To Russia with love of science and research
My school, Philippine Science High School, opened up many opportunities for me throughout my four-year stay there but a trip to Russia was certainly the biggest.
Our school holds an annual competition of all research projects by senior students, giving participants an opportunity to share their scientific interests with others.
After my group won first runner-up and Quinito Miguel Baula was awarded first prize, we were asked to represent our school in the Vernadsky Competition in Moscow, Russia. We were to present our projects to peers and experts.
My group had a lengthy discussion on who should go to Russia but, in the end, it was Baula and me who left for Moscow with our research adviser, Ana Victoria Lloren. My dad joined the trip as he was interested in exploring the city.
As the plane began its descent on Domodedovo Airport in Moscow, we saw something none of us had ever seen before. The land below us was blanketed in white.
When we landed, everyone experienced snow for the first time and we all loved it. It was really cold but it was a nice break from the sizzling weather we had just come from. Words cannot fully express the delight we felt upon seeing and touching snow and walking on it.
Moscow was a wonderful city with a rich culture, which was what we enjoyed most during our six-day stay. The competition lasted only two days so we spent the other four days going on tours and shopping.
The competition itself was enjoyable. Presenting the studies that we worked so hard on to experts in various fields was quite a memorable experience.
I was proud to hold up the name of our country while sharing the fruits of my group’s hard work with many people. Not only did we get a chance to study and understand different student projects, we also made new friends and shared experiences with them.
Eager to visit
We proudly promoted our country among our new friends. Some of them, after hearing our stories, became eager to visit the Philippines.
The highlight of our trip was a cultural tour of Moscow. We saw the famous St. Basil’s Cathedral twice during our visit. It was a marvelous structure that showed that Russians also believed in a higher being. And it was definitely more awesome than the photos in postcards.
We also saw the Kremlin, the hub of the Russian government, and all the cathedrals in the complex. The cathedrals, like St. Basil’s, were decorated with religious paintings that were surreal.
Even the metro stations had cultural themes, and no two stations looked alike. One station was hard to forget because it featured life-sized statues of Russian soldiers and people who seemed to be guarding the station.
We were also very impressed by the different museums, universities, galleries and laboratories throughout Moscow.
We did not eat a lot of Russian delicacies and always dined in a shopping center with fast-food outlets. But there was one meal I will never forget.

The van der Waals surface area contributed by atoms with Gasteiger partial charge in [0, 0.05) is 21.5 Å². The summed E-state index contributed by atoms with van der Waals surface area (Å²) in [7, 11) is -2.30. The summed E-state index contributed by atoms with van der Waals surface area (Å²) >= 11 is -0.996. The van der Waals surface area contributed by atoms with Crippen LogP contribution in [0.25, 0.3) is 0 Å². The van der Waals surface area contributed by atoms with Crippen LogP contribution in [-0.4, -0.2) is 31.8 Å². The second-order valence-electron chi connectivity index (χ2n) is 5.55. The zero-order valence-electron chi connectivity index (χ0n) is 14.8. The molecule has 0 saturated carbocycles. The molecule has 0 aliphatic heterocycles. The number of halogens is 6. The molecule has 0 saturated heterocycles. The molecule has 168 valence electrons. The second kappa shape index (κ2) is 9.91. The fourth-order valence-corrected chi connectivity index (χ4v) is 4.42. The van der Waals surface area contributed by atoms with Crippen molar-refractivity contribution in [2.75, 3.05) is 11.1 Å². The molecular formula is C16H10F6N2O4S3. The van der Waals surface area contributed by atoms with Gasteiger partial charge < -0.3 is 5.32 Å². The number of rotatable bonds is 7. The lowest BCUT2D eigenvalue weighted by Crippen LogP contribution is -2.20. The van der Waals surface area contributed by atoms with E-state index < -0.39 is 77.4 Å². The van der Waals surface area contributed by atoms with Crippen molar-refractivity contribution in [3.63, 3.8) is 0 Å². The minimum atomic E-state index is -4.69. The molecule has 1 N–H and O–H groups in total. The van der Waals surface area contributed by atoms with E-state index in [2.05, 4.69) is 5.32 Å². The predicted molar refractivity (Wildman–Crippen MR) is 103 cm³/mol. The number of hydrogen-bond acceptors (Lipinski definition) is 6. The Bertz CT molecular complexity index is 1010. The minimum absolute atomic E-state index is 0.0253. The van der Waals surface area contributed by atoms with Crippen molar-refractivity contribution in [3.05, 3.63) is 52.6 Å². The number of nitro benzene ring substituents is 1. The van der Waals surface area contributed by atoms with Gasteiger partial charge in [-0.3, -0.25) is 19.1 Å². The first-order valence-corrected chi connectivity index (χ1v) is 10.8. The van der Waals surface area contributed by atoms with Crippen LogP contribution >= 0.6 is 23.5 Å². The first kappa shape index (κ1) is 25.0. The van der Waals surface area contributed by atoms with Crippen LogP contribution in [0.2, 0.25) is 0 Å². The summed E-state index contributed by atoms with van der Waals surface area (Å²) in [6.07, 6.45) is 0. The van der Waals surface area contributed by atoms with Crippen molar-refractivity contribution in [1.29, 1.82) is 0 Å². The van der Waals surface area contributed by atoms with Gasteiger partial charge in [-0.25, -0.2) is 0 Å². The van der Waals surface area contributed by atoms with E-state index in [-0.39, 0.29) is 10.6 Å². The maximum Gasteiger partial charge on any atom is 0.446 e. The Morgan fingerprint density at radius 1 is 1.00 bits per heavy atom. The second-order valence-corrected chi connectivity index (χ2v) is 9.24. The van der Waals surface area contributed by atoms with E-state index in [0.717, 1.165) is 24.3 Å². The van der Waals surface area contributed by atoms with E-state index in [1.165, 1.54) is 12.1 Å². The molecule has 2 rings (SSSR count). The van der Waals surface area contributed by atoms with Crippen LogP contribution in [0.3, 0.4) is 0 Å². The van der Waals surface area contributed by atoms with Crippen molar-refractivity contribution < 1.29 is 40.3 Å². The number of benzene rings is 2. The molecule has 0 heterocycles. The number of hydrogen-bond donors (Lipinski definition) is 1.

The evening before our return, we were invited to dinner by Philippine Ambassador to Russia Alejandro B. Mosquera.
With embassy officials and staff, we ate pancit and different kinds of barbecued meat— Filipino food we really missed.
Before dinner, we toasted with what the ambassador said was the best vodka in the country, known in English as Russian Standard.
It was my first taste of vodka so I would not know if it was really good although I did get dizzy during dinner.
It was refreshing to have dinner with our kababayan and talk to everyone in Filipino. It was such an honor to dine with our country’s representatives in Russia.
Meeting friends and sharing experiences are memories we will cherish forever.
We made great friends in the short time we were in Russia and knew we would miss them. We became close to fellow delegates from India, Iran, Slovakia and the Czech Republic and they were all great people. The Indians were the funniest. We spent evenings in their room watching movies until it was time to go to bed. We spent another evening playing games, listening to music and just having fun.
The Iranians always stayed together although I was lucky to meet one girl from the delegation. We talked for a bit and became friends. She was quite nice and I wish I could have gotten to know her and her friends more.
It took a while for the Slovaks to warm up to the rest of us but when they did, they made the group much livelier. I remember one time, I was whistling a tune and one of them picked it up and finished it. That was awesome.
The Czechs had happy personalities that anyone would love. They loved their country and they encouraged us to visit.
We enjoyed the company of every delegation and they became like family to us.
We were all very anxious when awarding day came but the Philippine ambassador and his consuls gave us moral support. We wore shirts in the colors of the Philippine flag that everyone absolutely loved. Even people we did not know asked to have their pictures taken with us.
We felt like celebrities.
My dad said we would probably see photos of the Philippine delegation on Facebook with all the people who had their pictures taken with us.
I remember the ambassador telling us how much he wanted the Philippines to have a good image among the Russians so we could have good relations with them. I think the science competition brought us one step closer to that.
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